Recently in Politics Category
"The president believes that one important purpose [of executive clemency] can be to help correct the effects of outdated and overly harsh sentences that Congress and the American people have since recognized are no longer in the best interests of justice," Ruemmler said in remarks prepared for delivery Tuesday at New York University's law school. "This effort also reflects the reality that our overburdened federal prison population includes many low-level, nonviolent offenders without significant criminal histories." ***
[She also] said the Justice Department plans in the coming weeks to encourage worthy inmates to request commutations, with bar associations offering to help with applications. She said Obama's new budget proposal calls for seven more staffers to be added to the Office of Pardon Attorney to handle applications, saying that the two years the office has taken to resolve petitions in recent years has been "unacceptably long." She said Obama met with U.S. attorneys last month and asked them to personally review petitions to consider "whether granting clemency would be consistent with the values of justice and fairness that are the hallmark of the best traditions of the Department of Justice."
To me, this sounds like a mass commutation is in the works, and I gather I'm not the only one who senses this.
The Connecticut Legislature voted in 2012 to abolish the death penalty for future cases but not past ones. CJLF's brief in the Connecticut Supreme Court supporting the prospective-only feature is here.
This verdict illustrates why the repeal vote was wrong. Not once but twice, 12 citizens have decided unanimously that any punishment less than death for this particular crime is insufficient. By taking that option off the table for future cases, the Connecticut Legislature has turned its back on justice.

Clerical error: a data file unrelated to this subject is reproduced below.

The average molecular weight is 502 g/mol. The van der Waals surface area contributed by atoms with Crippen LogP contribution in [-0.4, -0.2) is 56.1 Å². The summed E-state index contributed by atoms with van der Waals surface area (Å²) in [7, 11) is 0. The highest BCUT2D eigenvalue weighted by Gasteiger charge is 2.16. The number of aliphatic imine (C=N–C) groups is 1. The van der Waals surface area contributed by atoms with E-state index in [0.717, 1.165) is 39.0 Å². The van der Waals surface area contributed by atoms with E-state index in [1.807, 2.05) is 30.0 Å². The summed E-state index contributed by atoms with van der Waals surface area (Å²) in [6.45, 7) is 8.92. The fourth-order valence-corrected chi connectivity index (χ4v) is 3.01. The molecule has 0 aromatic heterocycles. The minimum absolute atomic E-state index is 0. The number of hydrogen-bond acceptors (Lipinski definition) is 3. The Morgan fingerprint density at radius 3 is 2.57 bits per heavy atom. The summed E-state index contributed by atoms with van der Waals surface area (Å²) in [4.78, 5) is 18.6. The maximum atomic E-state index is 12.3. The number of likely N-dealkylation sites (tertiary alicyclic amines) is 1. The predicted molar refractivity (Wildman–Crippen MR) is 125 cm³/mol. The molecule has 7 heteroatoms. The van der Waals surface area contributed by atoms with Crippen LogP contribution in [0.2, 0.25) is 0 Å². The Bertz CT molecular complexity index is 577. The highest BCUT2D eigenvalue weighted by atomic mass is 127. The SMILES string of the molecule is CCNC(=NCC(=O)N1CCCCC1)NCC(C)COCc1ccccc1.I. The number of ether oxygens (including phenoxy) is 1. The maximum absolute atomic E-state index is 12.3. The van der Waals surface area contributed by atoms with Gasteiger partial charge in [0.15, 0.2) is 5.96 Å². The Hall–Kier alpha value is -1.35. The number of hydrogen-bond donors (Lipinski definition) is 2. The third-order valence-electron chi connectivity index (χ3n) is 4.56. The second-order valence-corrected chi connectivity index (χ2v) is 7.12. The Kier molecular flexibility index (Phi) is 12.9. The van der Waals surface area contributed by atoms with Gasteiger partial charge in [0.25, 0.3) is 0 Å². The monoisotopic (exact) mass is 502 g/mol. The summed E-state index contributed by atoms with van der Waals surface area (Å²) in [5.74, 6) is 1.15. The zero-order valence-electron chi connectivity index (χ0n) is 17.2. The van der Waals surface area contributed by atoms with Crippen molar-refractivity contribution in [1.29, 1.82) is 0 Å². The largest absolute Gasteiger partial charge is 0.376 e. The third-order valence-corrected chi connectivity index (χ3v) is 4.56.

Abolition of the death penalty is essentially an elitist cause. People who live in safe, leafy neighborhoods can wring their hands over the poor, unfortunate wretches on death row and ignore the suffering of the people these monsters have murdered as well as the families left behind. For politicians, a vote to abolish gets them good press and brownie points with some well-heeled supporters. It appears not to hurt them with the general public as long as crime remains low on most voters' list of priorities.
In recent years, crime has been off the radar screen as wars in the Middle East, the financial crisis, the recession, and the fight over health care have taken center stage and while crime rates have dropped to lows unseen in decades. In part, "tough on crime" has been a political victim of its own success. In part, it has been undermined by the ebb and flow of unrelated historical events.
Will this be the year crime reappears on the voters' radar? In Colorado, it is an element of Gov. Hickenlooper's surprising electoral weakness. In California, backlash against Gov. Brown's "realignment" folly may be an element in California Republican Party's return from the grave. We will have to wait and see.